As a further example, in 2007, an article appeared in the Benson school newspaper that included the use of the “N-word” in its full form. Numerous times through a four-page spread. Who ended up getting punished for letting that article get published? Not the students or the advisor. The principal was suspended and her status as principal was in jeopardy. High school publications come with very real world consequences, but not for the students. Another reason that prior review is needed for student publications.

The editorial references a demeaning hashtag that was found in Westside Wired’s Twitter account. It states that the hashtag was deleted within an hour and it was resolved. The editorial also states that the student journalists are “trained” and the words “award-winning” are scattered throughout. Maybe it isn’t being taught anymore, but the most basic understanding of online media is that once something is put online, it is permanent. Just because the hashtag was deleted does not mean it disappeared. One has to look no further than the numerous people being fired for online content they posted years, and even, decades ago. And again, as stated above, the school district is liable for the student journalists failing to do their job, not the students. Again, proving the need for prior review.

Finally, the editorial includes the ethical guidelines and conduct of the journalism department which states “it is the responsibility of [Westside] publications to cover school, city, state, national and international events and issues that affect or concern the campus, its students or its readers in a non-bias method.” This was included to prove that an inflammatory story would never be published. To suggest that no inflammatory story has ever been published by the journalism department or that the mechanisms in place by the department (again, made up of high school students) are a fail-safe way of making sure inappropriate content doesn’t get through, simply doesn’t work in a public high school environment. One in which the school district, including its administrators, are liable for the content produced, and not the students.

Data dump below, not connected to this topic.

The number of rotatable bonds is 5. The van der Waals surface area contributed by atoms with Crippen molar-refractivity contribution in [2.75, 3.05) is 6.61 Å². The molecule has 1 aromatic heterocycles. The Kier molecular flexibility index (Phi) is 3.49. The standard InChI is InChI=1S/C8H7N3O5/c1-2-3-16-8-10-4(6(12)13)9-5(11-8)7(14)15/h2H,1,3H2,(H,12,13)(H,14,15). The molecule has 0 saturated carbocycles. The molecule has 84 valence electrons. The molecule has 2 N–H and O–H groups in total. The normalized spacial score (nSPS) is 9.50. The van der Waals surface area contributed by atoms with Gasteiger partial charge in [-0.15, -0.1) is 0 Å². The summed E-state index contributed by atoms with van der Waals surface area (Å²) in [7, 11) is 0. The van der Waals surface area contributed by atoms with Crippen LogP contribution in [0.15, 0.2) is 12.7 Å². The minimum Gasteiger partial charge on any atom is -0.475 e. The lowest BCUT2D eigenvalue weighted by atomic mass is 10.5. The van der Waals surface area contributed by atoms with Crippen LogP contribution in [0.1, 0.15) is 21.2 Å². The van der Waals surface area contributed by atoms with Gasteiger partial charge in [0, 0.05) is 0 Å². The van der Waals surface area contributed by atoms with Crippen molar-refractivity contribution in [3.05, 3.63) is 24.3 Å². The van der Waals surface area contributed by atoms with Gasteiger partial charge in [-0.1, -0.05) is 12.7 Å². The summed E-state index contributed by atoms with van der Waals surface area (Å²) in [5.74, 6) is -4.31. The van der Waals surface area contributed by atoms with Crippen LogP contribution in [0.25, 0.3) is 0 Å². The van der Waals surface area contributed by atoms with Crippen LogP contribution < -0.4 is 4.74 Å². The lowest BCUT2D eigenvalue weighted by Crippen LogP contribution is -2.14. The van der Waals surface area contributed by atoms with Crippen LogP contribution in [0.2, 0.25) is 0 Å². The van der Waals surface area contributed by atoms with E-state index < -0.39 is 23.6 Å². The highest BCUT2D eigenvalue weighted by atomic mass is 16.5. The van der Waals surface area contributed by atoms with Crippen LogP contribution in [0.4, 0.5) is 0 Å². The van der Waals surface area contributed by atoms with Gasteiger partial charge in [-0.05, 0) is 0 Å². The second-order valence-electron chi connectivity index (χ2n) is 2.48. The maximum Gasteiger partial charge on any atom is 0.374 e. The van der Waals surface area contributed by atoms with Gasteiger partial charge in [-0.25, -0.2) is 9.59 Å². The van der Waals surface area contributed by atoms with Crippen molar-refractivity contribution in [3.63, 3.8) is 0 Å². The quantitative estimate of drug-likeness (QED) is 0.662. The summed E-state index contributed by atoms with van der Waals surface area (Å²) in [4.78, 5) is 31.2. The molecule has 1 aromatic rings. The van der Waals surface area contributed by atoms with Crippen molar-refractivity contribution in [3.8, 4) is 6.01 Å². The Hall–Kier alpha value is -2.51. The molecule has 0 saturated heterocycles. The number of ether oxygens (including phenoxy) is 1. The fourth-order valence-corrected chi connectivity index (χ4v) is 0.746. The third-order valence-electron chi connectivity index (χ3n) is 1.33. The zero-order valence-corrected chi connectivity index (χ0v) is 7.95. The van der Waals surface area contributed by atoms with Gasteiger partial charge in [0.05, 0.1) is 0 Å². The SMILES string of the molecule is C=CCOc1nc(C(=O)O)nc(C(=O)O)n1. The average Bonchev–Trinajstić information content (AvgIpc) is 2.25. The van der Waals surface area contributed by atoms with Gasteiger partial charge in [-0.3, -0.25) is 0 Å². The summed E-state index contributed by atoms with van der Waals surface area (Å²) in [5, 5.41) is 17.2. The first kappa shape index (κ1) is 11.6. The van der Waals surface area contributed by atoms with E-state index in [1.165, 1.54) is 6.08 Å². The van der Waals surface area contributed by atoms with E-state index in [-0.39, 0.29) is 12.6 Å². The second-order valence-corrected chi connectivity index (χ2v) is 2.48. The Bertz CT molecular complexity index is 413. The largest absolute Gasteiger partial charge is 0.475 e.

It was suggested at the end of the editorial that if Westside administration truly cared about the journalism department, they would allow it to publish content as a public forum for student expression. I would argue that by enforcing the prior review policy, Westside administration is making sure that the journalism department can continue publishing articles by giving a final layer of oversight.

The Westside journalism department has won many awards. And as an alumnus of that program under a great advisor in Rod Howe, there is a level of pride that comes with that. I learned a lot from that experience. It allowed me to become the editor-in-chief of my college newspaper and then to briefly work as a writer for the Omaha World-Herald. But not for one second did I consider what we were producing at Westside to be professional in any form, nor did I expect no administrative oversight, even if it wasn’t used at the time.


To read the editorial this letter is in response to, click here.

To read the Westside Journalism Letter to the Editor policy, click here.